Keene, N.H. - NEW TRICKS 10 When I reported on the eighth season of one of my favorite police series, "New Tricks," I commented that the show was getting stale. One of its stars, James Bolam, thought the same and he was replaced by another retired police officer on the Unsolved Crime and Open Case Squad (UCOS), Steve McAndrew (played by Denis Lawson). In the first story of Season 10, Brian Lane (Alun Armstrong) is asked to leave the team (!) and is replaced by the walking encyclopedia Danny Griffin (Nicholas Lyndhurst). So this new season was off to a fresh start.
It is available in a 3-DVD set from Acorn Media and well worth the watching. There are a lot of good one-liners from veteran UCOS survivor Gerry Standing (Dennis Waterman), who takes an immediate dislike to Danny. The plots are a little offbeat--the first story takes place in Gibraltar, for starts--and all is well. And then in the eighth episode, DS Sandra Pullman (Amanda Redman) falls for a French detective and SHE decides to leave the squad! This is the equivalent of John Nettles leaving "Midsomer Murders" and comes as more of a shock because Nettles' leaving his series was set up ahead of time.
So the big question is how any other actress could replace her. Well, someone named Tamzin Outhwaite was cast in the role of DCI Sasha Miller, and her presence in the last two episodes of Season 10 causes much friction between her and the others. Of course, she has to be given a wayward husband who has so far nothing to do with the plot.
To be brief, I think the show will survive without three-fourths of the original cast...but Amanda, you will be missed. But the show must--perhaps might--go on.
The 10 episodes are 58 minutes each, the picture is in widescreen, and the subtitles are as always most helpful.
LOVE DUETS A pleasant little CD from Warner Classics titled "Love Duets" has come my way. It offers 11 of what the title promises, sung by an American married couple named Ailyn Perez and Stephen Costello. She is of Mexican, he of Puerto Rican lineage, and their Latin American passion shows up in their performances.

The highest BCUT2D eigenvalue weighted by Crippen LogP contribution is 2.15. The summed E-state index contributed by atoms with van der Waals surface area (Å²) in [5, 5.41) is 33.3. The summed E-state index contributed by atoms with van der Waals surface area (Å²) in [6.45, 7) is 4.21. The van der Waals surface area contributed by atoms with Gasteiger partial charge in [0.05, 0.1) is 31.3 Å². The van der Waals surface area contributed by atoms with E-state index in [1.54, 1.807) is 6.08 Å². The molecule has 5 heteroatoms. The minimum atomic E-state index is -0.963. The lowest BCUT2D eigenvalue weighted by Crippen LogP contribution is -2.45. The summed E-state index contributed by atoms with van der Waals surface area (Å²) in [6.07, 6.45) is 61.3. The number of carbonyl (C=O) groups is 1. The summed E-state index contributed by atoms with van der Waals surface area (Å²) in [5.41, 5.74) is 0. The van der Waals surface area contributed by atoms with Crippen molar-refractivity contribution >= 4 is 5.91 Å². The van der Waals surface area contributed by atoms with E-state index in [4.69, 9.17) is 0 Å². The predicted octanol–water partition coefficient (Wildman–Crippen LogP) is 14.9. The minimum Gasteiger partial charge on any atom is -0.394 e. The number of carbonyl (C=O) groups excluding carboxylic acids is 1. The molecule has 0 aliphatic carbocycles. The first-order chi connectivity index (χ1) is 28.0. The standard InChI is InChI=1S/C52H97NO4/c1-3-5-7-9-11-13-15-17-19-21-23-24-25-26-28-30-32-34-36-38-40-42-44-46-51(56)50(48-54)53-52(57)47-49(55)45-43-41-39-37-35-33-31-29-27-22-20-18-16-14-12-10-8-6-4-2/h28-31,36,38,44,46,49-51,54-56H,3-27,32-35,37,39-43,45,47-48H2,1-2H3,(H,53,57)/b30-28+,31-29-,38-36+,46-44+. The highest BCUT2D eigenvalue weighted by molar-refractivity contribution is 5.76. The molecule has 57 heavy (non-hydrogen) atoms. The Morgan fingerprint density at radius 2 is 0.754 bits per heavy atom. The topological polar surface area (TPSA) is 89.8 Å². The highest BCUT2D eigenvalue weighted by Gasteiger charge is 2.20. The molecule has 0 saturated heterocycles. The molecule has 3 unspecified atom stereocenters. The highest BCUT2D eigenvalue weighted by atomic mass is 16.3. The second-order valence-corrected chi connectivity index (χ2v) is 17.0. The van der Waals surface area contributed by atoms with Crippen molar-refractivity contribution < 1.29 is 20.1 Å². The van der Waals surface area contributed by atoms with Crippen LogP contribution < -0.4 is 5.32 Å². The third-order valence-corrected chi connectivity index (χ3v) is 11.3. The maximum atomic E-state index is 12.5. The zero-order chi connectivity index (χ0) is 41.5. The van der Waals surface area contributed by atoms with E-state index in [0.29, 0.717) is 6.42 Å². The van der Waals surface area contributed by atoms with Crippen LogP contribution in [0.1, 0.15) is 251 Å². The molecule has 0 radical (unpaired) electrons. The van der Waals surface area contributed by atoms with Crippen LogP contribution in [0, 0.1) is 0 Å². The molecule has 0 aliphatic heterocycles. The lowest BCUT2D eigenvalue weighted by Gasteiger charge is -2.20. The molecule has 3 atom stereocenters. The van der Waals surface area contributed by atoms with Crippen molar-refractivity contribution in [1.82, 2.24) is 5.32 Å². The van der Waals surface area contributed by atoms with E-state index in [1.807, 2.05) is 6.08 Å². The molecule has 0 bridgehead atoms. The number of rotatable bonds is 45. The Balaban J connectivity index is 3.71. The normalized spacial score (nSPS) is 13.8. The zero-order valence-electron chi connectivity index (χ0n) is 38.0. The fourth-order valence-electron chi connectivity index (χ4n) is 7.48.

The first seven tracks come from opera: "Manon," "L'Amico Fritz," "Rigoletto," "L'Elisir d'amore," "Faust," "La Traviata," and "La Boheme." I like the way Costello sounds like the village boob in the "Elisir" excerpt and am glad to hear the Faust-Marguerite love duet performed without the usual cuts.
The last four tracks draw upon Broadway musicals: "West Side Story," "Carousel," "Guys and Dolls," and "Kismet." While "This is my beloved" from "Kismet" is best heard in its original quartet form, it sounds pretty good as a duet to me.
Whether or not they are (as the blurb puts it) "America's fastest rising husband and wife opera stars" I leave to the future and to the tastes of the listener. But I think this disc is certainly worth a hearing.
BRIGHT LIGHTS Like the Energizer Bunny, the Guild Light Music series, "The Golden Age of Light Music," goes on and on and has now reached number 212, which is titled "Bright Lights." As usual, there are two dozen or more vintage recordings drawn from long-playing albums of the late 40s up to the early stereo years, played by mostly British orchestras.
According to the program notes, "This collection pays tribute to the many talented light music composers who contributed to the production music libraries operated by various London publishers to satisfy the requirements of professional users in the media." (That takes a bit of interpretation!)
Among the 25 selections, none of which are familiar to me, are "Beachcomber," "Hurly-burly," "Pastorale," "Hydro project," and "Prelude to a play." They are all lightweight and quite enjoyable. Among the players are the Brussels New Concert, New Concert, Harmonic, Danish State Radio, New Century, Queens Hall, Telecast, London Promenade, and Group-Fifty...take a breath...orchestras.
I do love this series and can recommend just about any of the 212 titles in it.